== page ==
Utah County woman highlights local restaurants on TikTok
Amy Estes loves food. Not just food itself, but for the connections to different cultures and the stories attached to every bite. Estes is the creator, host and narrator for @EatFreaks, a TikTok account that highlights local restaurants across the state with a focus on Utah County and the Salt Lake area.
The account had almost 154,000 followers as of Sunday, the most for any Utah-based food influencers, according to Gastronomics SLC.
The videos, which take people everywhere from ice cream shops to food trucks and restaurants with Michelin star-level chefs. One thing rarely seen on the account, though, is Estes’ face.
“I want the focus to be on the restaurants and the business owners because that’s what’s by far the most inspiring and important,” she said. “You can just see the passion from them and I think that’s the thing I’ve loved most about this. I just want to be that middleman for my followers”
Estes hopes that by bringing food from local establishments to the people, they may be more inclined to step out of their comfort zones and try new places to eat, especially after starting the account in the first months of the COVID-19 pandemic.
She decides where she’ll go for videos through a combination of research, word of mouth and newness. Originally, she went place to place and did the videos as a creative endeavor.
“As I started going to these different restaurants, I realized how powerful TikTok became. Restaurant owners were reaching out to me, telling me, ‘Oh my goodness, thank you for posting this on TikTok; we sold out,'” she said.
The first restaurant posted on the page, William’s Dairy Bar, has since closed down, though. The video, posted in May 2020, has just over 191,000 views now. The most watched video, at 5.5 million views, does not include any homemade dishes. A look at Midvale’s cereal bar Stirs accounts for half of the total likes on the page.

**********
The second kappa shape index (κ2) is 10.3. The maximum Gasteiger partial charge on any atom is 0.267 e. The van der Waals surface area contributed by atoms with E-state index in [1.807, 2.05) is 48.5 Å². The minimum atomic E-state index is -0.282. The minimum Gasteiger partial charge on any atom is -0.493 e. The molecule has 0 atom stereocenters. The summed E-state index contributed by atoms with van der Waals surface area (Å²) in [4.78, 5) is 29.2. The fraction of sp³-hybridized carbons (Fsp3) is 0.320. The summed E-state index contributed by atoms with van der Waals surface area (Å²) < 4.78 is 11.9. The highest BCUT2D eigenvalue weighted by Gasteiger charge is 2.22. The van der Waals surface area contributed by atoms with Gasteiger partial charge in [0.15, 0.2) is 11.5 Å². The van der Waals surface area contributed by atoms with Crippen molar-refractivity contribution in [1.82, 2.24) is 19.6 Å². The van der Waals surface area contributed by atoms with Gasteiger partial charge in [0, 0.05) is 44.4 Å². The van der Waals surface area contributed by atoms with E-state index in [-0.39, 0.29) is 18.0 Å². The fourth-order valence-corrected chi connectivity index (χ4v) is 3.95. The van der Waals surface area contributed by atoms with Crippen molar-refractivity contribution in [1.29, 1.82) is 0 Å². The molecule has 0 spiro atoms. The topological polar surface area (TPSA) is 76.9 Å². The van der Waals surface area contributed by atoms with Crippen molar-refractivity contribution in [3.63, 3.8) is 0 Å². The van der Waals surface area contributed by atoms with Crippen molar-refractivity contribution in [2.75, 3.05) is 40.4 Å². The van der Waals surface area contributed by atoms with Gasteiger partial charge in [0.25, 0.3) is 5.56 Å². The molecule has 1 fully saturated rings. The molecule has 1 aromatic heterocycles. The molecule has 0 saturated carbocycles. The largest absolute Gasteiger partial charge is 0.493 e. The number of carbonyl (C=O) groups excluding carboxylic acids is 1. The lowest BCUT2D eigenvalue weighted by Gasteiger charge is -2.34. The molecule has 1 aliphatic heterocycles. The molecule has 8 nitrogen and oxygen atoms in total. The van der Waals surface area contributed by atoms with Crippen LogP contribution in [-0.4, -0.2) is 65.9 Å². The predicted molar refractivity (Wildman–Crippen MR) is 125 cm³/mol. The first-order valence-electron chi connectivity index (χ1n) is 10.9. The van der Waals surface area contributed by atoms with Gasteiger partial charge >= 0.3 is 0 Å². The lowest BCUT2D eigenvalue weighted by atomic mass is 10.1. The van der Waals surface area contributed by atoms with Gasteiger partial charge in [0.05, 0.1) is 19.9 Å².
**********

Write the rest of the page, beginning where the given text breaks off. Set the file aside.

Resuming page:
Her connection to local businesses is also lifelong, growing up with parents who were entrepreneurs. They taught her the importance of small business and wanted the family to try new things.
Estes is a long-time resident of Utah County and films most of her videos in Utah, Salt Lake and Davis counties for the ease of travel. However, she would like to travel more and highlight more cities, including Ogden. On the Eat Freaks page are videos from Bow Tie Creamery, WB’s Eatery and Slackwater Pizzeria.
One reason she opted for TikTok as her medium of choice, in addition to the app’s surge in popularity since the start of the pandemic, was the amount of food content already on other social media platforms.
“I noticed, like at the beginning of the pandemic, I was on Tiktok scrolling for hours and I just noticed that I didn’t see a lot about food,” Estes said. “I was like, ‘You know what? I’m gonna take a risk here and just go for it.'”
The Instagram account for the page, @eatfreaks_ut, has just under 4,000 followers. Estes, though, believes the way content is presented on TikTok has allowed her to better connect with the audience. She can take people on the full journey from the exterior to close-up shots of the meals from every angle.
TikTok’s algorithm also encourages interaction and, she’s found, people interact with these extra steps on the culinary journeys. They also appreciate the extra information she can give about a dish’s history and the people in charge.
“If I recognize that something is female-owned or minority-owned, I want to point that out and sometimes I think it’s actually really important to the story of their food,” Estes said.
She mentioned a video on Provo’s House of Frybread, which has since closed, in which she said the owner was a Native American woman.
People dove into her comment section to thank her for pointing out the identity of the owner. One commenter added, “My first thought at the beginning of this video was ‘who owns it’ and then you answered it immediately [grinning face with sweat emoji] Good job!”
Another video with over 60,000 views from February showcased several Black-owned restaurants, including Joe’s Cafe in Orem.
It’s one way for Estes to communicate to the viewers the authenticity of a restaurant and a meal — that it is cooked by someone with a personal connection to the dish.
“This is a way for someone to preserve their lifestyle. That’s just how I see it — so cheesy I know, but it’s how I see food,” Estes said.
Estes doesn’t know for sure the future of the account, how long she can keep it going or if she’ll stay in Utah in perpetuity, but for now, she’s grateful for every opportunity, meal and story. And even 18 months after the first video and hundreds of meals eaten, Estes doesn’t have one that’s stood above the rest.
“I can’t say I have a favorite just because I have found something I love about every place I’ve been and I’ve learned to love so many new foods too. I can’t even tell you what kind of food is my favorite anymore because I’ve learned to love so many different things,” Estes said.